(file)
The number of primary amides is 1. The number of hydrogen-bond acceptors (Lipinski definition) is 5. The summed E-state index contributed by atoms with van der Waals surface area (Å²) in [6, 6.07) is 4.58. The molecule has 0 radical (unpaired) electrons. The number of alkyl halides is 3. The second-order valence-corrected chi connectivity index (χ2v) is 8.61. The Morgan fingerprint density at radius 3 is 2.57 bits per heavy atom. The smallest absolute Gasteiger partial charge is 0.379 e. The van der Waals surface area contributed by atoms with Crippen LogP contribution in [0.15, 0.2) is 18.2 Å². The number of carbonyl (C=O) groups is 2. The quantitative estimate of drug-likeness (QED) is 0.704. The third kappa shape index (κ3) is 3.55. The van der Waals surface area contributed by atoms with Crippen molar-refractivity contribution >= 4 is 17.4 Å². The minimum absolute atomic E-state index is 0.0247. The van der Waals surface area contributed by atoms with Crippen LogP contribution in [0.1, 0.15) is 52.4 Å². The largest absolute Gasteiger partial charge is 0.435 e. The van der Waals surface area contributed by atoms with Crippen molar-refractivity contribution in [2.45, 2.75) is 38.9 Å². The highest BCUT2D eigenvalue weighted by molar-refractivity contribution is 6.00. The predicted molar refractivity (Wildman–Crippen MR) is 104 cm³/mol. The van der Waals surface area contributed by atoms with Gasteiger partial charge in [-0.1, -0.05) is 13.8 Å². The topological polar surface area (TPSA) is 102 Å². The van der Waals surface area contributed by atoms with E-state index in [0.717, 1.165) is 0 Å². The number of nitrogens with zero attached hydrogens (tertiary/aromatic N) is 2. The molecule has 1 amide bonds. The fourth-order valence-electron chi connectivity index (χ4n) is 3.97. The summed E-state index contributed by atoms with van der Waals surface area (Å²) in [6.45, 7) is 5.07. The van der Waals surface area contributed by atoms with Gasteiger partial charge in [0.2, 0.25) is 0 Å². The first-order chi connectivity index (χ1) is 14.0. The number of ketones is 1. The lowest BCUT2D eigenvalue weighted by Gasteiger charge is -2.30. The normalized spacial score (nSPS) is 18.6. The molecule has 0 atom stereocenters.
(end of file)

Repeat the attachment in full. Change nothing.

The number of primary amides is 1. The number of hydrogen-bond acceptors (Lipinski definition) is 5. The summed E-state index contributed by atoms with van der Waals surface area (Å²) in [6, 6.07) is 4.58. The molecule has 0 radical (unpaired) electrons. The number of alkyl halides is 3. The second-order valence-corrected chi connectivity index (χ2v) is 8.61. The Morgan fingerprint density at radius 3 is 2.57 bits per heavy atom. The smallest absolute Gasteiger partial charge is 0.379 e. The van der Waals surface area contributed by atoms with Crippen LogP contribution in [0.15, 0.2) is 18.2 Å². The number of carbonyl (C=O) groups is 2. The quantitative estimate of drug-likeness (QED) is 0.704. The third kappa shape index (κ3) is 3.55. The van der Waals surface area contributed by atoms with Crippen molar-refractivity contribution >= 4 is 17.4 Å². The minimum absolute atomic E-state index is 0.0247. The van der Waals surface area contributed by atoms with Crippen LogP contribution in [0.1, 0.15) is 52.4 Å². The largest absolute Gasteiger partial charge is 0.435 e. The van der Waals surface area contributed by atoms with Crippen molar-refractivity contribution in [2.45, 2.75) is 38.9 Å². The highest BCUT2D eigenvalue weighted by molar-refractivity contribution is 6.00. The predicted molar refractivity (Wildman–Crippen MR) is 104 cm³/mol. The van der Waals surface area contributed by atoms with Gasteiger partial charge in [-0.1, -0.05) is 13.8 Å². The topological polar surface area (TPSA) is 102 Å². The van der Waals surface area contributed by atoms with E-state index in [0.717, 1.165) is 0 Å². The number of nitrogens with zero attached hydrogens (tertiary/aromatic N) is 2. The molecule has 1 amide bonds. The fourth-order valence-electron chi connectivity index (χ4n) is 3.97. The summed E-state index contributed by atoms with van der Waals surface area (Å²) in [6.45, 7) is 5.07. The van der Waals surface area contributed by atoms with Gasteiger partial charge in [0.2, 0.25) is 0 Å². The first-order chi connectivity index (χ1) is 14.0. The number of ketones is 1. The lowest BCUT2D eigenvalue weighted by Gasteiger charge is -2.30. The normalized spacial score (nSPS) is 18.6. The molecule has 0 atom stereocenters.